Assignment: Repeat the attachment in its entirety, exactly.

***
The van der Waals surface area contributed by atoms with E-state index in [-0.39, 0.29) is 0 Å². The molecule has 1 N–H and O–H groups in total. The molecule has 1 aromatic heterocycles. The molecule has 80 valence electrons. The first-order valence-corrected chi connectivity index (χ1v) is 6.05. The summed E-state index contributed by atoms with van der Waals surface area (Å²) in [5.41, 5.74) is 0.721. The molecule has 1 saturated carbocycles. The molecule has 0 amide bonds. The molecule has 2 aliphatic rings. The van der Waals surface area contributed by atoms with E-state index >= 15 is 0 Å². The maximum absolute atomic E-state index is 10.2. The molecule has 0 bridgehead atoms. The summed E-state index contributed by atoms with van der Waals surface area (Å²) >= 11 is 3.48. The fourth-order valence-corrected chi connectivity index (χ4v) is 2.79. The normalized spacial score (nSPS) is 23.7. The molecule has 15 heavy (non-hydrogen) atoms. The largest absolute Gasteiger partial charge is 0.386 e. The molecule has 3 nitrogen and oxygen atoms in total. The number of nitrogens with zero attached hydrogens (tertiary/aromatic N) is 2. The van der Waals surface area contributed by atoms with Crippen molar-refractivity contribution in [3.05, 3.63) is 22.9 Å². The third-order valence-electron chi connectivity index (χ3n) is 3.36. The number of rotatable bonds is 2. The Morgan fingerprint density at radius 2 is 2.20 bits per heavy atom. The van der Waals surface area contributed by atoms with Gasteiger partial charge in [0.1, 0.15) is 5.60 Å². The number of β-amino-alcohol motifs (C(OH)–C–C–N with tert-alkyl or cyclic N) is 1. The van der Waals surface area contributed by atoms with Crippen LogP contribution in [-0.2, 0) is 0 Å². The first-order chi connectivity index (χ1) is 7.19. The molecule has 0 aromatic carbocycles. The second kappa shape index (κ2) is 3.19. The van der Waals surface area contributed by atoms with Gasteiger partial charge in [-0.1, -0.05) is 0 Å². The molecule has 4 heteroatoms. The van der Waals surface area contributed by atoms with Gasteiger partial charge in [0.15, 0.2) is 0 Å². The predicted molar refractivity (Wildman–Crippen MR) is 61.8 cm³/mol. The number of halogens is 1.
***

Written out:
The van der Waals surface area contributed by atoms with E-state index in [-0.39, 0.29) is 0 Å². The molecule has 1 N–H and O–H groups in total. The molecule has 1 aromatic heterocycles. The molecule has 80 valence electrons. The first-order valence-corrected chi connectivity index (χ1v) is 6.05. The summed E-state index contributed by atoms with van der Waals surface area (Å²) in [5.41, 5.74) is 0.721. The molecule has 1 saturated carbocycles. The molecule has 0 amide bonds. The molecule has 2 aliphatic rings. The van der Waals surface area contributed by atoms with E-state index >= 15 is 0 Å². The maximum absolute atomic E-state index is 10.2. The molecule has 0 bridgehead atoms. The summed E-state index contributed by atoms with van der Waals surface area (Å²) >= 11 is 3.48. The fourth-order valence-corrected chi connectivity index (χ4v) is 2.79. The normalized spacial score (nSPS) is 23.7. The molecule has 15 heavy (non-hydrogen) atoms. The largest absolute Gasteiger partial charge is 0.386 e. The molecule has 3 nitrogen and oxygen atoms in total. The number of nitrogens with zero attached hydrogens (tertiary/aromatic N) is 2. The van der Waals surface area contributed by atoms with Crippen molar-refractivity contribution in [3.05, 3.63) is 22.9 Å². The third-order valence-electron chi connectivity index (χ3n) is 3.36. The number of rotatable bonds is 2. The Morgan fingerprint density at radius 2 is 2.20 bits per heavy atom. The van der Waals surface area contributed by atoms with Gasteiger partial charge in [0.1, 0.15) is 5.60 Å². The number of β-amino-alcohol motifs (C(OH)–C–C–N with tert-alkyl or cyclic N) is 1. The van der Waals surface area contributed by atoms with Crippen LogP contribution in [-0.2, 0) is 0 Å². The first-order chi connectivity index (χ1) is 7.19. The molecule has 0 aromatic carbocycles. The second kappa shape index (κ2) is 3.19. The van der Waals surface area contributed by atoms with Gasteiger partial charge in [-0.1, -0.05) is 0 Å². The molecule has 4 heteroatoms. The van der Waals surface area contributed by atoms with Gasteiger partial charge in [0.15, 0.2) is 0 Å². The predicted molar refractivity (Wildman–Crippen MR) is 61.8 cm³/mol. The number of halogens is 1.